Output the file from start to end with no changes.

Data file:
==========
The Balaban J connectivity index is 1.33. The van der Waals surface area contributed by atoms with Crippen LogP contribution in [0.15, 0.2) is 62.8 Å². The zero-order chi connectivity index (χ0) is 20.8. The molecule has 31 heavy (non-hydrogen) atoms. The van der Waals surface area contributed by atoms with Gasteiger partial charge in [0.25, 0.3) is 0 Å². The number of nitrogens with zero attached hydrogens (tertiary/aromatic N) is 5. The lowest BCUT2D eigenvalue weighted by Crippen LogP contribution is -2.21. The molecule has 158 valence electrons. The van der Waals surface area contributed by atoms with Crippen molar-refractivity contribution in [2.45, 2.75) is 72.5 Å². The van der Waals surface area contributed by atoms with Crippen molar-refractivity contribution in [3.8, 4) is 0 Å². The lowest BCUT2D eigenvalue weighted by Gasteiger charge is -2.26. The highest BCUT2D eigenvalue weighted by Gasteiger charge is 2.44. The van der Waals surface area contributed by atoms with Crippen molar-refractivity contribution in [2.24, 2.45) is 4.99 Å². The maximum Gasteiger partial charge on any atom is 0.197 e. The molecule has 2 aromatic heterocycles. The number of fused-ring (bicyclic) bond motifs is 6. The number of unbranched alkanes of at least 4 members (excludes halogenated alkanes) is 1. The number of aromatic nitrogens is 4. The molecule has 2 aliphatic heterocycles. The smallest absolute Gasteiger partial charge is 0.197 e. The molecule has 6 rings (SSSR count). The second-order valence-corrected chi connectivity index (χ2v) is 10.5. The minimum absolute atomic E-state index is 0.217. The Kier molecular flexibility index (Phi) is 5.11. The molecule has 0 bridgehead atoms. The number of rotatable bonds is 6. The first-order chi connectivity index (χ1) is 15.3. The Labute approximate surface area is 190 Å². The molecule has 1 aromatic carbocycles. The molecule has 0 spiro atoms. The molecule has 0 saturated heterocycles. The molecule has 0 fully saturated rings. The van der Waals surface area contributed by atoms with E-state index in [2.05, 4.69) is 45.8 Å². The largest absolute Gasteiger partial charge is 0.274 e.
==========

The Balaban J connectivity index is 1.33. The van der Waals surface area contributed by atoms with Crippen LogP contribution in [0.15, 0.2) is 62.8 Å². The zero-order chi connectivity index (χ0) is 20.8. The molecule has 31 heavy (non-hydrogen) atoms. The van der Waals surface area contributed by atoms with Gasteiger partial charge in [0.25, 0.3) is 0 Å². The number of nitrogens with zero attached hydrogens (tertiary/aromatic N) is 5. The lowest BCUT2D eigenvalue weighted by Crippen LogP contribution is -2.21. The molecule has 158 valence electrons. The van der Waals surface area contributed by atoms with Crippen molar-refractivity contribution in [2.45, 2.75) is 72.5 Å². The van der Waals surface area contributed by atoms with Crippen molar-refractivity contribution in [3.8, 4) is 0 Å². The lowest BCUT2D eigenvalue weighted by Gasteiger charge is -2.26. The highest BCUT2D eigenvalue weighted by Gasteiger charge is 2.44. The van der Waals surface area contributed by atoms with Crippen molar-refractivity contribution in [2.24, 2.45) is 4.99 Å². The maximum Gasteiger partial charge on any atom is 0.197 e. The molecule has 2 aromatic heterocycles. The number of fused-ring (bicyclic) bond motifs is 6. The number of unbranched alkanes of at least 4 members (excludes halogenated alkanes) is 1. The number of aromatic nitrogens is 4. The molecule has 2 aliphatic heterocycles. The smallest absolute Gasteiger partial charge is 0.197 e. The molecule has 6 rings (SSSR count). The second-order valence-corrected chi connectivity index (χ2v) is 10.5. The minimum absolute atomic E-state index is 0.217. The Kier molecular flexibility index (Phi) is 5.11. The molecule has 0 bridgehead atoms. The number of rotatable bonds is 6. The first-order chi connectivity index (χ1) is 15.3. The Labute approximate surface area is 190 Å². The molecule has 1 aromatic carbocycles. The molecule has 0 spiro atoms. The molecule has 0 saturated heterocycles. The molecule has 0 fully saturated rings. The van der Waals surface area contributed by atoms with E-state index in [2.05, 4.69) is 45.8 Å². The largest absolute Gasteiger partial charge is 0.274 e.